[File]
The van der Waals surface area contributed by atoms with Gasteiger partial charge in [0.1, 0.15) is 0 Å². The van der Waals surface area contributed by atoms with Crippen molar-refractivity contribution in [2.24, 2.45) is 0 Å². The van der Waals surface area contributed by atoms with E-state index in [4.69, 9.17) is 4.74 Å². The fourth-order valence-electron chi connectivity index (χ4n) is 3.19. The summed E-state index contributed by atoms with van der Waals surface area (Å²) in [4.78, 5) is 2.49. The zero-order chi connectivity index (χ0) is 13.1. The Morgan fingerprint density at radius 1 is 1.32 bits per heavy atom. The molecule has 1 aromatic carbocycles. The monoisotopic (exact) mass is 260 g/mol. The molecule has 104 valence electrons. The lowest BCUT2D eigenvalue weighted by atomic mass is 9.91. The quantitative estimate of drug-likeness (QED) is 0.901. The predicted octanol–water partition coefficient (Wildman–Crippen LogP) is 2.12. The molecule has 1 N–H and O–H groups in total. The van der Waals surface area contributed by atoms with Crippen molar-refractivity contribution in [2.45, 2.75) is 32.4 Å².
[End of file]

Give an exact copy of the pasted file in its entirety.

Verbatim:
The van der Waals surface area contributed by atoms with Gasteiger partial charge in [0.1, 0.15) is 0 Å². The van der Waals surface area contributed by atoms with Crippen molar-refractivity contribution in [2.24, 2.45) is 0 Å². The van der Waals surface area contributed by atoms with E-state index in [4.69, 9.17) is 4.74 Å². The fourth-order valence-electron chi connectivity index (χ4n) is 3.19. The summed E-state index contributed by atoms with van der Waals surface area (Å²) in [4.78, 5) is 2.49. The zero-order chi connectivity index (χ0) is 13.1. The Morgan fingerprint density at radius 1 is 1.32 bits per heavy atom. The molecule has 1 aromatic carbocycles. The monoisotopic (exact) mass is 260 g/mol. The molecule has 104 valence electrons. The lowest BCUT2D eigenvalue weighted by atomic mass is 9.91. The quantitative estimate of drug-likeness (QED) is 0.901. The predicted octanol–water partition coefficient (Wildman–Crippen LogP) is 2.12. The molecule has 1 N–H and O–H groups in total. The van der Waals surface area contributed by atoms with Crippen molar-refractivity contribution in [2.45, 2.75) is 32.4 Å².